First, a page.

Website redesign adds new tool which provides side-by-side comparisons of risk assessments for individual aquatic species and more.
By Rochelle Sturtevant, Michigan Sea Grant, Michigan State University Extension, and El Lower, CIGLR Research Associate
For more than a decade, the Great Lakes Aquatic Nonindigenous Species Information System (GLANSIS) has provided scientists and stakeholders with a toolkit for identifying and managing aquatic invaders in the Great Lakes. In addition to a new suite of tools and assessments, the GLANSIS site has recently rolled out a whole new look — a redesign directly shaped by user feedback.
The redesigned database features a tile layout that links to previously featured tools like the Species List Generator and the Map Explorer, along with the recently debuted Risk Assessment Clearinghouse which provides side-by-side comparisons of risk assessments for individual species, the respective methods used to produce them, and access to full bibliographies of relevant risk literature.
More new features
Other new additions include a Frequently Asked Questions section (which includes instructions for tool use, the criteria the GLANSIS team uses for whether a species should be included in the database, and the history and legacy of the program), as well as a user contribution portal (where researchers can share their own verified reports of species sightings, identification photos, general feedback about the site, and participate in peer review).
Reworking the database to make it more accessible and user-friendly was a priority for the GLANSIS team. After identifying the different stakeholder groups who used the database, the team distributed a survey to environmental scientists at the International Association for Great Lakes Research (IAGLR) conference in June 2018 to determine what kinds of information they utilized most frequently, along with which parts of the site they liked, and which could use some improvement. This survey was followed by a series of usability tests with environmental managers and communications specialists, who walked through the site page-by-page with the GLANSIS team to share feedback on content, formatting and layout. The team used these responses to guide a redesign emphasizing easy navigation, straightforward instructions for tool use, and a host of new features to help users take full advantage of all the information resources provided. Working directly with stakeholders and allowing user needs to shape the redesign process was key to ensuring that GLANSIS provides information in a format that is most accessible to users and best meets their specific information needs.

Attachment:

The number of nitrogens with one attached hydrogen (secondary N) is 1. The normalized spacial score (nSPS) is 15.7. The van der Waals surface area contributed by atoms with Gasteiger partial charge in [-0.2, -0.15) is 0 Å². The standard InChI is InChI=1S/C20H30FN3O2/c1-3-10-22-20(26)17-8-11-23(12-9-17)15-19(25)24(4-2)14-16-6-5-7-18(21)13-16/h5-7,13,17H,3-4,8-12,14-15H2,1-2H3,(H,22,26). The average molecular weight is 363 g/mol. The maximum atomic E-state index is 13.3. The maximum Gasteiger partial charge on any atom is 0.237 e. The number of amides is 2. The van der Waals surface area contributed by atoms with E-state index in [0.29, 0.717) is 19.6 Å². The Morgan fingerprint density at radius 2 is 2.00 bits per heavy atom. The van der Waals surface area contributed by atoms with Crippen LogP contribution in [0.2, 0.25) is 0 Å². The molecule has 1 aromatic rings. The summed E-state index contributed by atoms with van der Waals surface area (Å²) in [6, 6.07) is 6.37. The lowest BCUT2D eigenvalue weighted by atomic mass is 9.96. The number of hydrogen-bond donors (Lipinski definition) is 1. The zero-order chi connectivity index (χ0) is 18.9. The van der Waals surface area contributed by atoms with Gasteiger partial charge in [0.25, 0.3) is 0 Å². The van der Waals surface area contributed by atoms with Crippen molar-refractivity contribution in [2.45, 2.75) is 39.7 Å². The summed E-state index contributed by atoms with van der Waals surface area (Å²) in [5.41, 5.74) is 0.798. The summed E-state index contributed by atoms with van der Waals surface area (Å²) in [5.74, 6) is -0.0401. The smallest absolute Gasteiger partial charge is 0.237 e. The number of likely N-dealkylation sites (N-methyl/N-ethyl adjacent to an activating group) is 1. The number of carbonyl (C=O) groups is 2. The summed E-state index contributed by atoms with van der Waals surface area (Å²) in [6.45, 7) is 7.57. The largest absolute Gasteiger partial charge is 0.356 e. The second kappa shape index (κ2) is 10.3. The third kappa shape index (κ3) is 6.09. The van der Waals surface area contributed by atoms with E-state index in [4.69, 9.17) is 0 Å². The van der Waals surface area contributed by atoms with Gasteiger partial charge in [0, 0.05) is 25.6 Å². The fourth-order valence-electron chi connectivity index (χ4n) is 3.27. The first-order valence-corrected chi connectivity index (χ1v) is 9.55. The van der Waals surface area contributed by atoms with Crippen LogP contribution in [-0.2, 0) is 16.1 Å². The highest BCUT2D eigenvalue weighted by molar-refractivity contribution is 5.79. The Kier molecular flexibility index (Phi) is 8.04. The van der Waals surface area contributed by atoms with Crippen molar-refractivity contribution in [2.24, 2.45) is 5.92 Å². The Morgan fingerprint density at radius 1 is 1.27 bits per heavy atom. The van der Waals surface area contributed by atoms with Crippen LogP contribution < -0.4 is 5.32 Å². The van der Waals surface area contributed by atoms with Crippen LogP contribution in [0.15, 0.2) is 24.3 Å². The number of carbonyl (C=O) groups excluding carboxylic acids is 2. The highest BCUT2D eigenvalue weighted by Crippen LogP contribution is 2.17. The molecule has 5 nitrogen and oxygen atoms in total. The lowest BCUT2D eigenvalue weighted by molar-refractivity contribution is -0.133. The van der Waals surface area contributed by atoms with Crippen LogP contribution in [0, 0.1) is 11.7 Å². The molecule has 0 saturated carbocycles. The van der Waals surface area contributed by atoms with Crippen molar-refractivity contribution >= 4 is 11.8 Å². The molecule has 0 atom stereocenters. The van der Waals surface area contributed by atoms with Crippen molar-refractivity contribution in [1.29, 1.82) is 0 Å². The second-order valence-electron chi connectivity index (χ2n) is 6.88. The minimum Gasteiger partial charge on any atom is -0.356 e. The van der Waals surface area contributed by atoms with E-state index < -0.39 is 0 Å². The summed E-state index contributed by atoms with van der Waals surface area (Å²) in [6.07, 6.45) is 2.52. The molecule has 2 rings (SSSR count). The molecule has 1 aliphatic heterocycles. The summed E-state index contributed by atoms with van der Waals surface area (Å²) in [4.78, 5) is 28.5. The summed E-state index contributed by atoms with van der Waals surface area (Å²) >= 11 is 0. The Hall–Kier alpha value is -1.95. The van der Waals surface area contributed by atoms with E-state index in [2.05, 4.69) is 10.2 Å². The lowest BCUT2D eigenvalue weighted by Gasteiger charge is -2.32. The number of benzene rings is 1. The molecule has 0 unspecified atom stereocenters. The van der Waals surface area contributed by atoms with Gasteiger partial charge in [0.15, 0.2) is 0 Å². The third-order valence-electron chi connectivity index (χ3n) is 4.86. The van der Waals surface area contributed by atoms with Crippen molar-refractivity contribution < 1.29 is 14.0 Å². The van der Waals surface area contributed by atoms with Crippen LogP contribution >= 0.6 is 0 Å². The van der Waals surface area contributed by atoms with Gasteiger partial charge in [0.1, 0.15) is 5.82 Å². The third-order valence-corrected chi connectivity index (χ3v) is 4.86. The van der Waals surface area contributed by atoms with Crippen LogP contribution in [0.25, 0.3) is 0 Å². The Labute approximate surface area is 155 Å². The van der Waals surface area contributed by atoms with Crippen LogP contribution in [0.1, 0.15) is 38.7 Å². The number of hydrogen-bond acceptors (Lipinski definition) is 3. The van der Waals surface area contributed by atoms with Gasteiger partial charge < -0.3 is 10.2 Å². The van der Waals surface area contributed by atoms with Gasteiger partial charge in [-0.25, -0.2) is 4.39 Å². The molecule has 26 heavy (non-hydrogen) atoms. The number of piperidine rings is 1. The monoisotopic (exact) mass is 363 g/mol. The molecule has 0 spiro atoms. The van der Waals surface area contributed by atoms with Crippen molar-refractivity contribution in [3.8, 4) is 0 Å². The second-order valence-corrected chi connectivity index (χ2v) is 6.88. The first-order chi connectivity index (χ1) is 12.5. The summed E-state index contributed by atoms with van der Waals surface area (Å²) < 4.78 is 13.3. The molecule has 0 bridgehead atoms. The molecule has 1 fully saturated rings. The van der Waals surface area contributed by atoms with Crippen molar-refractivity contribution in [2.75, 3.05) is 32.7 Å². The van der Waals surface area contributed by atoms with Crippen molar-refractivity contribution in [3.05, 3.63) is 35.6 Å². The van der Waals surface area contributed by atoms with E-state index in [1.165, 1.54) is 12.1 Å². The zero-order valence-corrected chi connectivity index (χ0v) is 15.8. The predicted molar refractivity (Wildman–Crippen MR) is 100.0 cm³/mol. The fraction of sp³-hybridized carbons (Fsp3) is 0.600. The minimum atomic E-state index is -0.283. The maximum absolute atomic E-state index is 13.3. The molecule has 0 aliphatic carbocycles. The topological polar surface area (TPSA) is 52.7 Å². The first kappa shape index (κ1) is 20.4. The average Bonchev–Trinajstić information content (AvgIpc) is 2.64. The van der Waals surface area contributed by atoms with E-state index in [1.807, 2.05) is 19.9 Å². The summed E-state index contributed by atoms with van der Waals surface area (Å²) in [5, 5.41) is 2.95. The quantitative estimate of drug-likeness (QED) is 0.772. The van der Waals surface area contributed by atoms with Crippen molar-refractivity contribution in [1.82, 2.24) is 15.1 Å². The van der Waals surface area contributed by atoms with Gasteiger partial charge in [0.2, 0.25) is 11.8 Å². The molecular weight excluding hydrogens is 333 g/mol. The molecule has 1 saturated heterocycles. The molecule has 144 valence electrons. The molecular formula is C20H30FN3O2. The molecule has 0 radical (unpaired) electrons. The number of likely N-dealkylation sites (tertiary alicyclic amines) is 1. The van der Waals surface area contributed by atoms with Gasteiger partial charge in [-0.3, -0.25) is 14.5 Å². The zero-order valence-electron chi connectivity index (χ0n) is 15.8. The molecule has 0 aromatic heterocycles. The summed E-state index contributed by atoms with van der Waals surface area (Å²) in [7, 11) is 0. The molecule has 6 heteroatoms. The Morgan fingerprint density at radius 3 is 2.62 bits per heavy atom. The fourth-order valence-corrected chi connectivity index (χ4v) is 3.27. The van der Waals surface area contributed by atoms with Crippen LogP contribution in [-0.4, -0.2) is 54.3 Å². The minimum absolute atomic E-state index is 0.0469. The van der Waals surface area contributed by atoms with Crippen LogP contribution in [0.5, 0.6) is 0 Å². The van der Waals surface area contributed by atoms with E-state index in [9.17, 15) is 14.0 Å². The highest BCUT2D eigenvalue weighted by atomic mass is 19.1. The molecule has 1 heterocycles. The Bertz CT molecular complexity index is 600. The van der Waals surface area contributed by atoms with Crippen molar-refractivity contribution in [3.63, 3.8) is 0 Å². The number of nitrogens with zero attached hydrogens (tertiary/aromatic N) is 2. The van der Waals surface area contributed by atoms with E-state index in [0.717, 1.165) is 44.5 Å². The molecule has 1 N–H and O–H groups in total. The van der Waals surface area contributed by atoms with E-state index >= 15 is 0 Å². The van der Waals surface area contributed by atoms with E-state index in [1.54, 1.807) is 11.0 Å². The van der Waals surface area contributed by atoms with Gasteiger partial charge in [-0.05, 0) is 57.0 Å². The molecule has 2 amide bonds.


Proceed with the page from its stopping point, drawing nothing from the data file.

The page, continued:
The new website debuted at the 2019 IAGLR conference in Brockport, New York, and was featured in a session on stakeholder engagement in the Great Lakes region.
Explore the site
You can explore the site yourself at www.glerl.noaa.gov/glansis. If you have further suggestions or feedback about the site, please feel free to get in touch through the Contribute portal. We would love to hear from you.
Michigan Sea Grant helps to foster economic growth and protect Michigan’s coastal, Great Lakes resources through education, research and outreach. A collaborative effort of the University of Michigan and Michigan State University and its MSU Extension, Michigan Sea Grant is part of the NOAA-National Sea Grant network of 33 university-based programs.
GLANSIS is a NOAA-led clearinghouse of ANS information for the Great Lakes region and a Great Lakes regional node of the USGS Nonindigenous Aquatic Species (NAS) database. This article was prepared by Michigan Sea Grant Extension under award NA17OAR4320152 from the National Oceanic and Atmospheric Administration, U.S. Department of Commerce through the Regents of the University of Michigan. The statements, findings, conclusions, and recommendations are those of the author(s) and do not necessarily reflect the views of the National Oceanic and Atmospheric Administration, the Department of Commerce, or the Regents of the University of Michigan. This project was also supported by the Great Lakes Restoration Initiative.